Wall Street Journal - Keenan Winery
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Wall Street Journal

Dorothy Gaiter & John Brecher have taken the time once again to write about Keenan. See below for an excerpts from their column, “TASTINGS”.

When the Wine Is the Occasion – February 6th, 2004

“In 1980, soon after moving to New York, we walked to dinner at Manhattan’s famous Coach House to celebrate Dottie’s new job at The New York Times. The wine list was interesting, but the wine at the next table was even more interesting, and it wasn’t on the list. It was a 1978 Chardonnay from Robert Keenan Winery in California. We pointed to the bottle and told the waiter, ‘We’ll have that.’ The Keenan, which we’d never seen before, was one of the greatest wines we’d ever tasted.

“In 1993, five years before we began writing about wine, we walked to lunch at a New York restaurant called Capsouto Freres. On the list was a Cabernet Franc, also from Robert Keenan Winery. We had never seen a varietal Cabernet Franc from California – it’s usually a blending grape – so we ordered it. We enjoyed it so much that as soon as we returned to the office, John called the winery to enthuse about the wine and order some. While he was at it, he told the winery about our great experience years earlier with the Chardonnay a the CoachHouse. A couple of weeks later, our shipment arrived – along with a very sweet gift. It was a bottle of 1978 Chardonnay. ‘Here’s to the memories!’ was written on the bottle in gold ink, signed by the winemaker and by Robert Keenan.

“In 1999, John mused in this column about the possibility of opening this bottle to surprise Dottie for our 20th wedding anniversary. He didn’t. Now that wine, more that a quarter-century old, has sat in our cellar for 11years. It is showing signs of age – the fill in the neck is looking darker. We know we should drink it. Heck, we know we should have drunk it years ago. But, well, gosh… you know.

“We will be opening our Keenan. What can we expect? Robert Keenan is retired, but Michael Keenan, who runs the winery now, told us that his father considered the 1978 Chardonnay the best he ever made. ‘I have never even had it,’ Michael added. He suggested that because the wine had nice acidity, which is important to the longevity of wine, it might still be quite good, probably dark and nutty. ‘But’, he added ominously, ‘it may be past the enjoyable stage by now. You don’t hear of many Chardonnays going 20 years, not to mention more.’

“In any event, he said, ‘prepare a plate of oysters and enjoy it.’ That is exactly what we’ll do, and we’ll let you know how it goes. Be sure to let us know about your experience, too.”

To Simple Pleasures – March 19th 2004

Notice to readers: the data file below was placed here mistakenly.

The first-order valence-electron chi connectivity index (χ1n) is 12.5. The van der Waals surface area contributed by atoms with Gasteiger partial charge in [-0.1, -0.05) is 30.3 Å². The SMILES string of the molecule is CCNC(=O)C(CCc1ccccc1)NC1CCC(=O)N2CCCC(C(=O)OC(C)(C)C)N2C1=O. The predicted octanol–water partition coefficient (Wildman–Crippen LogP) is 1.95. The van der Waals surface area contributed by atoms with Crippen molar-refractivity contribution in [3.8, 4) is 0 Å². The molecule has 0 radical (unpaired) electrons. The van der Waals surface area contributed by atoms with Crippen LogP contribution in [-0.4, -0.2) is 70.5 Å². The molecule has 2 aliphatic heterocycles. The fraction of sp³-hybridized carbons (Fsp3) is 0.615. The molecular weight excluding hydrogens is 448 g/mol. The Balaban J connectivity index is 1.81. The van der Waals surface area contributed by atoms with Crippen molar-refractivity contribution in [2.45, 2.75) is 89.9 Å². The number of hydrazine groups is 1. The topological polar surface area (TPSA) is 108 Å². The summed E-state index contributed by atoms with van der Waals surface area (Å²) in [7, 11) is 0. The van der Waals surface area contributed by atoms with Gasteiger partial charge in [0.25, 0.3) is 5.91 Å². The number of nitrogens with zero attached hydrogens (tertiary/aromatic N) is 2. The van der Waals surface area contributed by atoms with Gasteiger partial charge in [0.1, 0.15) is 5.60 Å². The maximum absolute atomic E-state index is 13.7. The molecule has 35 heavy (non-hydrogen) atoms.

“How was our old Chardonnay?

“As we reported earlier, we first had Robert Keenan’s 1978 Chardonnay in 1980. When we ordered some wine from Keenan a decade later and told the winery about that earlier, wonderful wine, our order arrived with a gift bottle of the 1978 Chardonnay, signed by Robert Keenan and by the winemaker. ‘Here’s to the memories!’ they wrote in gold on the bottle.

“Before we finally uncorked that 1978 Chardonnay on Open That Bottle Night (OTBN), we spoke to Michael Keenan, Robert’s son, who now runs the winery. He suggested we have the wine with oysters, so we bought four different kinds and put them on the grill just long enough to make opening them easier. Wine always brings a rush of memories, and this one was no different. The first look and smell of it reminded both of us immediately of the Wisdom & Warter sherry with which we were greeted the first time we ate at Windows on the World in the World Trade Center in the 1970s. Then its fruit reminded us of an old Condrieu, a Rhone white, that we had a few years ago from 1979, our wedding year. Within minutes, the wine got darker, almost orange. It was clearly old, but still filled with rich fruit. It then reminded us a little of Grand Marnier orange liqueur, and we don’t even want to tell you how long ago those memories go back.

“Many California Chardonnays of that era were flabby and lacking in acids, which would make them short-lived. Not this one. It still had abundant acids that kept the wine lovely through the night. With the plump and briny oysters — hold the sauces, please — the wine was sublime: intense and stately, with rich minerality and mouth-watering acidity.

“There is something very special about a wine with age on it (and we feel that more and more strongly as we age). There is an awe-inspiring, broad sense of time and history, and a kind of wisdom that draws on and celebrates tastes and memories associated with many different wines. As Dottie said when we clinked our glasses for the last time on OTBN 5: ‘I feel so privileged to have had this.’”

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